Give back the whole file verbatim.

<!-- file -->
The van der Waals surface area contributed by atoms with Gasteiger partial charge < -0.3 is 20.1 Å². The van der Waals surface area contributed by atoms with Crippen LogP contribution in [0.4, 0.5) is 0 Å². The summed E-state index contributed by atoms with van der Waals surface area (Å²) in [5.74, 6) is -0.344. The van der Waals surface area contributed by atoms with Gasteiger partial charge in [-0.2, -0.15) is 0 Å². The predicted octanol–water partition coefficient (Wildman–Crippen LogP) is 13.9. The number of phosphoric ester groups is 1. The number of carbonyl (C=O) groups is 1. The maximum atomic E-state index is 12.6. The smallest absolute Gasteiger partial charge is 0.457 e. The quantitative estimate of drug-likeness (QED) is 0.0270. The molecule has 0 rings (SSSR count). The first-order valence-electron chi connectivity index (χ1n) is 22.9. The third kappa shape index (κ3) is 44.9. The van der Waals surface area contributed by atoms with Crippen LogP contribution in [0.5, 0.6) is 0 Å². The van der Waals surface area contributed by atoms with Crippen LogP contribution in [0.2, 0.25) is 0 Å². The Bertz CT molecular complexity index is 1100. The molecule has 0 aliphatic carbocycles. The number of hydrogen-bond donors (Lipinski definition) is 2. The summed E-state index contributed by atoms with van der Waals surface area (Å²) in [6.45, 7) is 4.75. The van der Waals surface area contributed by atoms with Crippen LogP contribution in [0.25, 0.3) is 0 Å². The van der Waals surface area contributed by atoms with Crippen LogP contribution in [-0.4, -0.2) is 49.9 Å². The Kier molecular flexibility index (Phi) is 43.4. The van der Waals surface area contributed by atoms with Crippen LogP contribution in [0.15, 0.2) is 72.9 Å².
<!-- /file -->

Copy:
The van der Waals surface area contributed by atoms with Gasteiger partial charge < -0.3 is 20.1 Å². The van der Waals surface area contributed by atoms with Crippen LogP contribution in [0.4, 0.5) is 0 Å². The summed E-state index contributed by atoms with van der Waals surface area (Å²) in [5.74, 6) is -0.344. The van der Waals surface area contributed by atoms with Gasteiger partial charge in [-0.2, -0.15) is 0 Å². The predicted octanol–water partition coefficient (Wildman–Crippen LogP) is 13.9. The number of phosphoric ester groups is 1. The number of carbonyl (C=O) groups is 1. The maximum atomic E-state index is 12.6. The smallest absolute Gasteiger partial charge is 0.457 e. The quantitative estimate of drug-likeness (QED) is 0.0270. The molecule has 0 rings (SSSR count). The first-order valence-electron chi connectivity index (χ1n) is 22.9. The third kappa shape index (κ3) is 44.9. The van der Waals surface area contributed by atoms with Crippen LogP contribution in [0.5, 0.6) is 0 Å². The van der Waals surface area contributed by atoms with Crippen LogP contribution in [0.2, 0.25) is 0 Å². The Bertz CT molecular complexity index is 1100. The molecule has 0 aliphatic carbocycles. The number of hydrogen-bond donors (Lipinski definition) is 2. The summed E-state index contributed by atoms with van der Waals surface area (Å²) in [6.45, 7) is 4.75. The van der Waals surface area contributed by atoms with Crippen LogP contribution in [0.25, 0.3) is 0 Å². The van der Waals surface area contributed by atoms with Crippen LogP contribution in [-0.4, -0.2) is 49.9 Å². The Kier molecular flexibility index (Phi) is 43.4. The van der Waals surface area contributed by atoms with Crippen LogP contribution in [0.15, 0.2) is 72.9 Å².